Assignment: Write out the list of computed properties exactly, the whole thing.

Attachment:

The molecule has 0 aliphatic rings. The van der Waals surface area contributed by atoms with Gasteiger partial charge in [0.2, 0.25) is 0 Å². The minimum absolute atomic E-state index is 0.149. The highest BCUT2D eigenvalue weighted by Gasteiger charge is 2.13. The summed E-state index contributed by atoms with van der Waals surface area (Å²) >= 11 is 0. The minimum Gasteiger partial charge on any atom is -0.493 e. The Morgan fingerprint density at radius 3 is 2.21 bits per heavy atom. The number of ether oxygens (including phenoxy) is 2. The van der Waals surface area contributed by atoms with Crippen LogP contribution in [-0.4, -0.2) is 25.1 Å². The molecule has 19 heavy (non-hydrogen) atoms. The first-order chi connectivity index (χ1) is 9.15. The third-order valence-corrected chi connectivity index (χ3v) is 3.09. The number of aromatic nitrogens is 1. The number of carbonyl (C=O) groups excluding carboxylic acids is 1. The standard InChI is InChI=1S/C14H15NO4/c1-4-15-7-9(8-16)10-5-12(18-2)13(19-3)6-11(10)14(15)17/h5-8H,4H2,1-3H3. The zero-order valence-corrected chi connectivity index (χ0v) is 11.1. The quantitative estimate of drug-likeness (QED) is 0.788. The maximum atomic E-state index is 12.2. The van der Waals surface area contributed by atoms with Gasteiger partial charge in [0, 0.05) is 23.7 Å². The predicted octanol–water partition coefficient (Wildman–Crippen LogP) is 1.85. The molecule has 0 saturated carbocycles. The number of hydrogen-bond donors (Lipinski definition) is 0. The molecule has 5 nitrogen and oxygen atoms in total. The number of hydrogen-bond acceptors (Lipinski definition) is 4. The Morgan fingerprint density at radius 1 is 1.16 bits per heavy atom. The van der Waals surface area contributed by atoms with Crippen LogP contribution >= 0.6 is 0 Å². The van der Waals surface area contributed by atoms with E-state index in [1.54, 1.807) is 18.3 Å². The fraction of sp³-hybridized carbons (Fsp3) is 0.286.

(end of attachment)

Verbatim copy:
The molecule has 0 aliphatic rings. The van der Waals surface area contributed by atoms with Gasteiger partial charge in [0.2, 0.25) is 0 Å². The minimum absolute atomic E-state index is 0.149. The highest BCUT2D eigenvalue weighted by Gasteiger charge is 2.13. The summed E-state index contributed by atoms with van der Waals surface area (Å²) >= 11 is 0. The minimum Gasteiger partial charge on any atom is -0.493 e. The Morgan fingerprint density at radius 3 is 2.21 bits per heavy atom. The number of ether oxygens (including phenoxy) is 2. The van der Waals surface area contributed by atoms with Crippen LogP contribution in [-0.4, -0.2) is 25.1 Å². The molecule has 19 heavy (non-hydrogen) atoms. The first-order chi connectivity index (χ1) is 9.15. The third-order valence-corrected chi connectivity index (χ3v) is 3.09. The number of aromatic nitrogens is 1. The number of carbonyl (C=O) groups excluding carboxylic acids is 1. The standard InChI is InChI=1S/C14H15NO4/c1-4-15-7-9(8-16)10-5-12(18-2)13(19-3)6-11(10)14(15)17/h5-8H,4H2,1-3H3. The zero-order valence-corrected chi connectivity index (χ0v) is 11.1. The quantitative estimate of drug-likeness (QED) is 0.788. The maximum atomic E-state index is 12.2. The van der Waals surface area contributed by atoms with Gasteiger partial charge in [0, 0.05) is 23.7 Å². The predicted octanol–water partition coefficient (Wildman–Crippen LogP) is 1.85. The molecule has 0 saturated carbocycles. The number of hydrogen-bond donors (Lipinski definition) is 0. The molecule has 5 nitrogen and oxygen atoms in total. The number of hydrogen-bond acceptors (Lipinski definition) is 4. The Morgan fingerprint density at radius 1 is 1.16 bits per heavy atom. The van der Waals surface area contributed by atoms with Crippen LogP contribution >= 0.6 is 0 Å². The van der Waals surface area contributed by atoms with E-state index in [1.54, 1.807) is 18.3 Å². The fraction of sp³-hybridized carbons (Fsp3) is 0.286.